CHARLESTON, W.Va. -- Tom Knopp had already walked about 800 miles through 41 counties when he arrived at Manna Meal soup kitchen in Charleston on a rainy Friday afternoon.
Forty-seven days ago, Knopp, director of the Good Samaritan Center in Kenova, embarked on a "Walking Out Hunger" tour through every West Virginia county to raise money and awareness about hunger.
Knopp said the journey has been inspirational and emotional. "You meet some wonderful people and see some sad sights," he said.
Knopp, who covers about 25 miles each day, aims to raise about $10,000 from each county for local community food pantries and the two statewide food banks.
Knopp said that hunger has become an even more serious problem since the recession.
The Census Bureau has found that 17.5 percent of West Virginians live below the poverty level. Results indicate that about 21 percent of West Virginia households are "food insecure."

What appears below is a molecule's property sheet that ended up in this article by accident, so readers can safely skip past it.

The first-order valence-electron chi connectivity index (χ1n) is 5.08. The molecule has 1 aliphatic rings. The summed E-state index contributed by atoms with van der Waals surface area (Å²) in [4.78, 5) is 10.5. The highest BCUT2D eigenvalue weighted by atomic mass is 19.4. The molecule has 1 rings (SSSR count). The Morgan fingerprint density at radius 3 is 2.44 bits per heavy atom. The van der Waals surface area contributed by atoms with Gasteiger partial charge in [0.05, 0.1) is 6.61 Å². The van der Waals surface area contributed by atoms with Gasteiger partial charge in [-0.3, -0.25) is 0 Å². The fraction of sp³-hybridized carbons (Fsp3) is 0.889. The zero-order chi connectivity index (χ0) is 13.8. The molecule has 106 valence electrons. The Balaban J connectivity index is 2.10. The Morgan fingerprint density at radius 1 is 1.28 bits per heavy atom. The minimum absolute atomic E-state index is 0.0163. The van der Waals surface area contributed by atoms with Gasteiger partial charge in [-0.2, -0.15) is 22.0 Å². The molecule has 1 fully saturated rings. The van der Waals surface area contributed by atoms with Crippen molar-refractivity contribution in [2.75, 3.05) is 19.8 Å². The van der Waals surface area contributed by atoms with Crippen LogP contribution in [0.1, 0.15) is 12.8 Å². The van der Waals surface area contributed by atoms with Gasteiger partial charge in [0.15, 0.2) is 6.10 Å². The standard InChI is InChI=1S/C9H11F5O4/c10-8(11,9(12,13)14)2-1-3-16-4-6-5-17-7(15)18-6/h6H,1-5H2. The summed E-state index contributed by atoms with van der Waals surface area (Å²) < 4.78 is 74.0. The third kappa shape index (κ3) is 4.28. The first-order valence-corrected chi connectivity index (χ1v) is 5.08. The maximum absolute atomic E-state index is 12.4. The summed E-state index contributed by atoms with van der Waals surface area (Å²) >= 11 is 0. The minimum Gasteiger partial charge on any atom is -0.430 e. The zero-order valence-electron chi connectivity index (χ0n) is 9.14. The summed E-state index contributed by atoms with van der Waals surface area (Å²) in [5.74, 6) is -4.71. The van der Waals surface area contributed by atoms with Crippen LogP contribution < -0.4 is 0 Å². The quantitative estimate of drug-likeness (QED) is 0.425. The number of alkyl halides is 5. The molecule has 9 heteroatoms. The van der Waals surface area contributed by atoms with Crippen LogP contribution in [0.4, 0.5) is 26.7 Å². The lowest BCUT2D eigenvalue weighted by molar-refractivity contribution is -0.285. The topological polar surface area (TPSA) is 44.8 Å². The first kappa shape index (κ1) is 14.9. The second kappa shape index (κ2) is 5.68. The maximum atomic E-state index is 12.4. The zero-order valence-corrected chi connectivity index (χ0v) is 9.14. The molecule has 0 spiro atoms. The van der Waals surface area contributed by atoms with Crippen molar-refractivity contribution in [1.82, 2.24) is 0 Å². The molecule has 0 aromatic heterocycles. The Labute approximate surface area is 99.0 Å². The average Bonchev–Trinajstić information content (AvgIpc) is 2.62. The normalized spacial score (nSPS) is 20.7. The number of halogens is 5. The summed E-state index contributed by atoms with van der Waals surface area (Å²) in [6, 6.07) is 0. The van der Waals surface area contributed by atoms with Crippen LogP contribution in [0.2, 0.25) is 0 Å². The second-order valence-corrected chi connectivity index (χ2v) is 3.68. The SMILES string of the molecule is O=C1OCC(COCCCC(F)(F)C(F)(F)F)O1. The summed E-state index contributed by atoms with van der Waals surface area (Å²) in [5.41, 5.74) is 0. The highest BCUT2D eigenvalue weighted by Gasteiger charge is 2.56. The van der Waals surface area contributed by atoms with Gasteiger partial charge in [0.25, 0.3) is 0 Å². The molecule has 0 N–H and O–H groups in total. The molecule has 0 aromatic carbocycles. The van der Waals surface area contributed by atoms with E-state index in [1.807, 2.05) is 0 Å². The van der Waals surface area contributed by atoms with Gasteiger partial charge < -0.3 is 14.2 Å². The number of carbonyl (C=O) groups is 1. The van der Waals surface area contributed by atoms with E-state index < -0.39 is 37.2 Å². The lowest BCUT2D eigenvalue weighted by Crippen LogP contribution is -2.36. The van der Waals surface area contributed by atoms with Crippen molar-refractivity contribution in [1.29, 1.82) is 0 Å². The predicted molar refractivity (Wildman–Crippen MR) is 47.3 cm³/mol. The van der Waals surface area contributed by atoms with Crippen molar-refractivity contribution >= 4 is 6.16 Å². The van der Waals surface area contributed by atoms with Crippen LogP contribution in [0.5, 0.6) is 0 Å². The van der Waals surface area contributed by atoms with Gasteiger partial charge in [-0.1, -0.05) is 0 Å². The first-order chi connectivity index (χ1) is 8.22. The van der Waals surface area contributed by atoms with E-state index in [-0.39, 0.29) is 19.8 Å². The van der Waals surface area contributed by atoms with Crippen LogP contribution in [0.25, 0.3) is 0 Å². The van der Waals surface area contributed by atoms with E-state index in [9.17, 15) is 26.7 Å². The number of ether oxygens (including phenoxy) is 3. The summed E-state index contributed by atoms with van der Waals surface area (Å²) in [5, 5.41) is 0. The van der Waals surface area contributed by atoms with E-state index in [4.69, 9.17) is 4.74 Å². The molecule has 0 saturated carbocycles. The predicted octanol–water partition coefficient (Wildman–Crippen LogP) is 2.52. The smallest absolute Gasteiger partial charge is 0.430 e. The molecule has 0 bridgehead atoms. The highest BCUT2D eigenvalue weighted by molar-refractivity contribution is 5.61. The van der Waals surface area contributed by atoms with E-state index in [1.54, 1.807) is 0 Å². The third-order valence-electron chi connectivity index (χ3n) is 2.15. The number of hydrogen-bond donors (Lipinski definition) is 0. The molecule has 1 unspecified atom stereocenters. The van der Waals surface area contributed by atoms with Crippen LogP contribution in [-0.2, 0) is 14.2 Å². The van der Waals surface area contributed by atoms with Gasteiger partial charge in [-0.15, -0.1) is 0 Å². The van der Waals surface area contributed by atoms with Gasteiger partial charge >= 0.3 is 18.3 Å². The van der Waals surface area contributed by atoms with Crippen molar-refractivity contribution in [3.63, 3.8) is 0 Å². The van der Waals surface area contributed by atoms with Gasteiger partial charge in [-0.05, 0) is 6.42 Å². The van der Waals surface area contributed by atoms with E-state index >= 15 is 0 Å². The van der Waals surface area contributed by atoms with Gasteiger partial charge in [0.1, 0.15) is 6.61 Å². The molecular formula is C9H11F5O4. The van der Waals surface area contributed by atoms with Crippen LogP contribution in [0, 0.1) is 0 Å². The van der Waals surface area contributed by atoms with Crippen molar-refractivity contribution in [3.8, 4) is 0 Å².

And the number of hungry people only continues to grow more and more every year, Knopp said.
As director of the Good Samaritan Center, Knopp has seen the program expand from serving only 19 families in the late 1990s to up to 130 families today.
But Knopp soon realized that Wayne County is not the only place where people suffer from chronic hunger. "It's the whole state of West Virginia," Knopp said.
He subsequently embarked on a statewide mission to shed light on the endemic problem.
Doctors have told Knopp, a cancer survivor, not to embark on the tour. But he said they simply strengthened his resolve to continue the mission.
He hopes his walk will prompt communities to donate food or offer reduced prices for regional food banks.
Knopp understands from personal experience how important food banks are to the community since his mother and grandmother both relied on them to provide food for their family.
"I was born into a family that had very little," he said.
And Knopp turned to his regional food bank again when he was diagnosed with terminal lymphoma and had to move to the Huntington Hospice in 1990.
"I had very little to live on," he said. "The food bank helped me through."